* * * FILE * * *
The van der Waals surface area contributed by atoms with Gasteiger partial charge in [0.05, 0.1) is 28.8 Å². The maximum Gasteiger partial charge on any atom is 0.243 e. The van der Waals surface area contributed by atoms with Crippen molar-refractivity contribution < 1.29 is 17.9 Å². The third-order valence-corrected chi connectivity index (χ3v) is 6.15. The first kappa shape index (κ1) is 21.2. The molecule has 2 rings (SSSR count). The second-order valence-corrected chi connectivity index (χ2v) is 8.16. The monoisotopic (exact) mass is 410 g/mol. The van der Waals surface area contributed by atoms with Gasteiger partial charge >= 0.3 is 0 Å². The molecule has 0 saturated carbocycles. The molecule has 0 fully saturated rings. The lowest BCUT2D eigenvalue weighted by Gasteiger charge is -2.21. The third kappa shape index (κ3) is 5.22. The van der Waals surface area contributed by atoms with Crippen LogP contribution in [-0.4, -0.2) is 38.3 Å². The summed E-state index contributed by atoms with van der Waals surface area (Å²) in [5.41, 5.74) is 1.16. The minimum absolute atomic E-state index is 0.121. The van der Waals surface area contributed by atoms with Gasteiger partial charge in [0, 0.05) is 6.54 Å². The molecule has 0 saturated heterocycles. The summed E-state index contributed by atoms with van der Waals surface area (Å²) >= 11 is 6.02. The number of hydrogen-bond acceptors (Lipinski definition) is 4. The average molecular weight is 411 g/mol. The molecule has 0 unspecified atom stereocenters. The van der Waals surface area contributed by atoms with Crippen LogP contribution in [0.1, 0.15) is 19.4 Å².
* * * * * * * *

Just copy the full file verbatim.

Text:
The van der Waals surface area contributed by atoms with Gasteiger partial charge in [0.05, 0.1) is 28.8 Å². The maximum Gasteiger partial charge on any atom is 0.243 e. The van der Waals surface area contributed by atoms with Crippen molar-refractivity contribution < 1.29 is 17.9 Å². The third-order valence-corrected chi connectivity index (χ3v) is 6.15. The first kappa shape index (κ1) is 21.2. The molecule has 2 rings (SSSR count). The second-order valence-corrected chi connectivity index (χ2v) is 8.16. The monoisotopic (exact) mass is 410 g/mol. The van der Waals surface area contributed by atoms with Gasteiger partial charge >= 0.3 is 0 Å². The molecule has 0 saturated carbocycles. The molecule has 0 fully saturated rings. The lowest BCUT2D eigenvalue weighted by Gasteiger charge is -2.21. The third kappa shape index (κ3) is 5.22. The van der Waals surface area contributed by atoms with Crippen LogP contribution in [-0.4, -0.2) is 38.3 Å². The summed E-state index contributed by atoms with van der Waals surface area (Å²) in [5.41, 5.74) is 1.16. The minimum absolute atomic E-state index is 0.121. The van der Waals surface area contributed by atoms with Gasteiger partial charge in [0, 0.05) is 6.54 Å². The molecule has 0 saturated heterocycles. The summed E-state index contributed by atoms with van der Waals surface area (Å²) >= 11 is 6.02. The number of hydrogen-bond acceptors (Lipinski definition) is 4. The average molecular weight is 411 g/mol. The molecule has 0 unspecified atom stereocenters. The van der Waals surface area contributed by atoms with Crippen LogP contribution in [0.1, 0.15) is 19.4 Å².